After winning the Chopin International Piano Competition at age 20 and launching an international concert career, what’s the point of going back to school to earn a doctorate degree in aesthetics and philosophy of music? To pianist Rafał Blechacz, who has been visiting San Francisco every year or two since 2008, the investment was perhaps a necessary part of his artistic growth. He appears now as one of those musicians able to infuse concert music with a sense of import and larger issues.
Blechacz appeared on the stage at the Herbst Theatre on April 19 in white tie. He radiated the aura of a bygone era in the old world. With a sense of well-earned authority, Blechacz began with a finely articulated reading of Mozart’s Rondo in A Minor, K. 511. Generous but precise pedalling that followed harmony to elevate the lyrical line showed how Mozart was a serious influence on Chopin’s music. Both share the love of a simple lyrical line above an accompaniment, with playful embellishments and improvisations.
In Mozart’s anguish-filled Sonata in A Minor, K. 310, written around the time of his mother’s death in 1778, there was much evidence of how Mozart also influenced Beethoven, with pounding left hand chords instead of Alberti bass, and the left taking the melody at times. Blechacz unleashed the angst in the dramatic development section, a rather unusual color for Mozart, who wrote just two sonatas in a minor key. The emotional contrast in the Andante movement was delivered with a decisive use of the una corda pedal, that resulted in two, distinct voices.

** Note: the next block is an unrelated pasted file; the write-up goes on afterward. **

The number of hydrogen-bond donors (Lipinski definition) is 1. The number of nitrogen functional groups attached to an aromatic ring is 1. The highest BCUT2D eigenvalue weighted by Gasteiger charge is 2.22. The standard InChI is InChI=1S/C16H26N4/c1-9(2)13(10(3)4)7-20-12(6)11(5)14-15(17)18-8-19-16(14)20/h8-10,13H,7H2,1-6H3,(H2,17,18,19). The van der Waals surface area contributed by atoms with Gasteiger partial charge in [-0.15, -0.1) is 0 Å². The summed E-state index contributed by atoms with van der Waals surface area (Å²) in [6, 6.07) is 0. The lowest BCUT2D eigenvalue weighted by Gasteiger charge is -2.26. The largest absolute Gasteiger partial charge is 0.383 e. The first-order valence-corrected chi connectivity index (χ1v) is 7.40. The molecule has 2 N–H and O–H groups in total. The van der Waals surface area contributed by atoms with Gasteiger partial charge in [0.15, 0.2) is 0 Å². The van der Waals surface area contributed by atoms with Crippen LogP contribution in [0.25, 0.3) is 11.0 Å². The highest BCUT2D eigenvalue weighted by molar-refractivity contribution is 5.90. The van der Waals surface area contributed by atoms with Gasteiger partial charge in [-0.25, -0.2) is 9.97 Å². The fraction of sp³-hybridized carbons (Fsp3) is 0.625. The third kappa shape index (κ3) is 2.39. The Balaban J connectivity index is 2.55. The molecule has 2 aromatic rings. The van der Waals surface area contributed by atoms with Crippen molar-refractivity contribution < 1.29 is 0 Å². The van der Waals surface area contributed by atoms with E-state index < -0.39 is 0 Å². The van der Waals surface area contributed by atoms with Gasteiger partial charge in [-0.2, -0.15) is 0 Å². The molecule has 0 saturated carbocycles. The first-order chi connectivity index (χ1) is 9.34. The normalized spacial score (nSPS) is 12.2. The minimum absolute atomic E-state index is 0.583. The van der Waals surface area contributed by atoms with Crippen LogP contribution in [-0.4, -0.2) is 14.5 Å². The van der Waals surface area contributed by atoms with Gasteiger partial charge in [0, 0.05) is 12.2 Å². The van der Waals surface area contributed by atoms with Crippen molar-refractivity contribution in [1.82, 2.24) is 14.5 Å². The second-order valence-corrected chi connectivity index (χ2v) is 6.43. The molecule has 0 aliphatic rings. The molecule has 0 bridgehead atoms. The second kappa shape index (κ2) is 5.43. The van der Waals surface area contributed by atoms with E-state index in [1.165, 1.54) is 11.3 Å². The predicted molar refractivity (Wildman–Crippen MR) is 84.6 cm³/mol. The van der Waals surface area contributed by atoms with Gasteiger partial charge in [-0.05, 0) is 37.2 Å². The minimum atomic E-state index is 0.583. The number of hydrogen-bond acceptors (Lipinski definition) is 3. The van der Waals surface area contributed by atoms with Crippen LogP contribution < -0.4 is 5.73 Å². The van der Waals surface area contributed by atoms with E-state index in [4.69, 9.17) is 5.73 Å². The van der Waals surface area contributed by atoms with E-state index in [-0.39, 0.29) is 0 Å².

Fittingly, Beethoven’s Sonata in A Major, Op.101 followed Mozart. Blechacz let the clear, singing melody soar, helped by warm, supportive accompaniment. The dotted rhythm in the second movement was less rigorous, robbing the work of tension and excitement.. The joyous and triumphant fourth movement brought the first half to a close.
In the second half, Schumann’s Sonata No. 2 in G Minor was launched at a blistering pace, with nervous volatility. Blechacz was at home with the stormy movement, but carefully sculpted the rich inner voice in the sweetly lyrical Andante movement. Again, Blechacz’s extraordinary ability to bring out the lyrical line with utmost clarity hinted at greater emotional depths.
The Scherzo, on the other hand, seemed a little drowned by the pedal, with the sharp, dotted-rhythm pattern lost somewhere in the resonant air of the hall. But the nervous tremolos in the final movement articulated the nervous and, at times, neurotic character of the piece.
Blechacz did not neglect his beloved Chopin. He strategically placed Mazurkas, Op. 24 and Polonaise “Héroïque,” Op. 53 toward the end, and certainly did not disappoint in his playing of them.
Having been raised with Mazurkas playing in his nursery, his interpretations were alive with subtle gyrations in the rhythm, evoking a pastoral scene of dancing villagers. The characteristic accents at the end of phrases in No. 2 in C Major illustrated the foot landing on the ground after a jump, and humorous dissonances in No. 4 in B-flat Minor shifted dreamily, like a kaleidoscope.
The Polonaise “Héroïque” was a stately proclamation of patriotism and pride shared by both Chopin and Blechacz, as well as an expression of the pianist’s mastery of Chopin’s music. Blechacz s remains an important ambassador of Chopin’s music today, and he understands the composer’s relationship to his predecessors. That might be the result of an aesthetics course, but maybe it’s just the maturity of a great pianist.